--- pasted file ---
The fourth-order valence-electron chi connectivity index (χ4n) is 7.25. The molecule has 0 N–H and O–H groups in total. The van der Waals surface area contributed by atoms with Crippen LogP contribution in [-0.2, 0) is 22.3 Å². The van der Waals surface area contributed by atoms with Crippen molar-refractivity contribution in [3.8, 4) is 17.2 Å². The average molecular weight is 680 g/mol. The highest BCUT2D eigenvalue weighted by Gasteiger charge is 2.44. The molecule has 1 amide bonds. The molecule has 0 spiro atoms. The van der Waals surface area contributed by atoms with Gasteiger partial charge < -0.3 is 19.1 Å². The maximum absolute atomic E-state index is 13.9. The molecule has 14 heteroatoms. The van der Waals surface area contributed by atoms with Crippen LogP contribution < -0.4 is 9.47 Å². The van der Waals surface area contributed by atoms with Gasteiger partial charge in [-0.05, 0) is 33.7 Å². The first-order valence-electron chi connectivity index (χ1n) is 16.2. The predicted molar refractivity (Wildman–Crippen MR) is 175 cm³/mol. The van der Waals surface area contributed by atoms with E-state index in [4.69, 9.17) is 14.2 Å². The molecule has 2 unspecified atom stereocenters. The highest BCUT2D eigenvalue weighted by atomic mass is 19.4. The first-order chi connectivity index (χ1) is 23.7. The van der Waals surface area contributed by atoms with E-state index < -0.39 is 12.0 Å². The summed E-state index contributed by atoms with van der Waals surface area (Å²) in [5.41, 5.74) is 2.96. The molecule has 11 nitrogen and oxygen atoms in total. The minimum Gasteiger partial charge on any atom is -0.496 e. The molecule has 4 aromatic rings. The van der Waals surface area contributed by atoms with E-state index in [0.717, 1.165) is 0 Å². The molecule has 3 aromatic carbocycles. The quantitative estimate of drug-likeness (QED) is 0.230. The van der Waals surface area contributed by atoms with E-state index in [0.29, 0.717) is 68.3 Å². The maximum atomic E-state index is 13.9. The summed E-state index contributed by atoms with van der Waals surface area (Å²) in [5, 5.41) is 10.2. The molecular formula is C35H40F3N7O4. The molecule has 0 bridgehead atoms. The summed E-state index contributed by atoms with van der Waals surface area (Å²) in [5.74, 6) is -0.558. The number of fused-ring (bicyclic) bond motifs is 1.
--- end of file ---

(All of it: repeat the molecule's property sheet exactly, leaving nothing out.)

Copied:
The fourth-order valence-electron chi connectivity index (χ4n) is 7.25. The molecule has 0 N–H and O–H groups in total. The van der Waals surface area contributed by atoms with Crippen LogP contribution in [-0.2, 0) is 22.3 Å². The van der Waals surface area contributed by atoms with Crippen molar-refractivity contribution in [3.8, 4) is 17.2 Å². The average molecular weight is 680 g/mol. The highest BCUT2D eigenvalue weighted by Gasteiger charge is 2.44. The molecule has 1 amide bonds. The molecule has 0 spiro atoms. The van der Waals surface area contributed by atoms with Gasteiger partial charge < -0.3 is 19.1 Å². The maximum absolute atomic E-state index is 13.9. The molecule has 14 heteroatoms. The van der Waals surface area contributed by atoms with Crippen LogP contribution < -0.4 is 9.47 Å². The van der Waals surface area contributed by atoms with Gasteiger partial charge in [-0.05, 0) is 33.7 Å². The first-order valence-electron chi connectivity index (χ1n) is 16.2. The predicted molar refractivity (Wildman–Crippen MR) is 175 cm³/mol. The van der Waals surface area contributed by atoms with E-state index in [4.69, 9.17) is 14.2 Å². The molecule has 2 unspecified atom stereocenters. The highest BCUT2D eigenvalue weighted by atomic mass is 19.4. The first-order chi connectivity index (χ1) is 23.7. The van der Waals surface area contributed by atoms with E-state index < -0.39 is 12.0 Å². The summed E-state index contributed by atoms with van der Waals surface area (Å²) in [5.41, 5.74) is 2.96. The molecule has 11 nitrogen and oxygen atoms in total. The minimum Gasteiger partial charge on any atom is -0.496 e. The molecule has 4 aromatic rings. The van der Waals surface area contributed by atoms with E-state index in [0.717, 1.165) is 0 Å². The molecule has 3 aromatic carbocycles. The quantitative estimate of drug-likeness (QED) is 0.230. The van der Waals surface area contributed by atoms with E-state index in [0.29, 0.717) is 68.3 Å². The maximum atomic E-state index is 13.9. The summed E-state index contributed by atoms with van der Waals surface area (Å²) in [5, 5.41) is 10.2. The molecular formula is C35H40F3N7O4. The molecule has 0 bridgehead atoms. The summed E-state index contributed by atoms with van der Waals surface area (Å²) in [5.74, 6) is -0.558. The number of fused-ring (bicyclic) bond motifs is 1.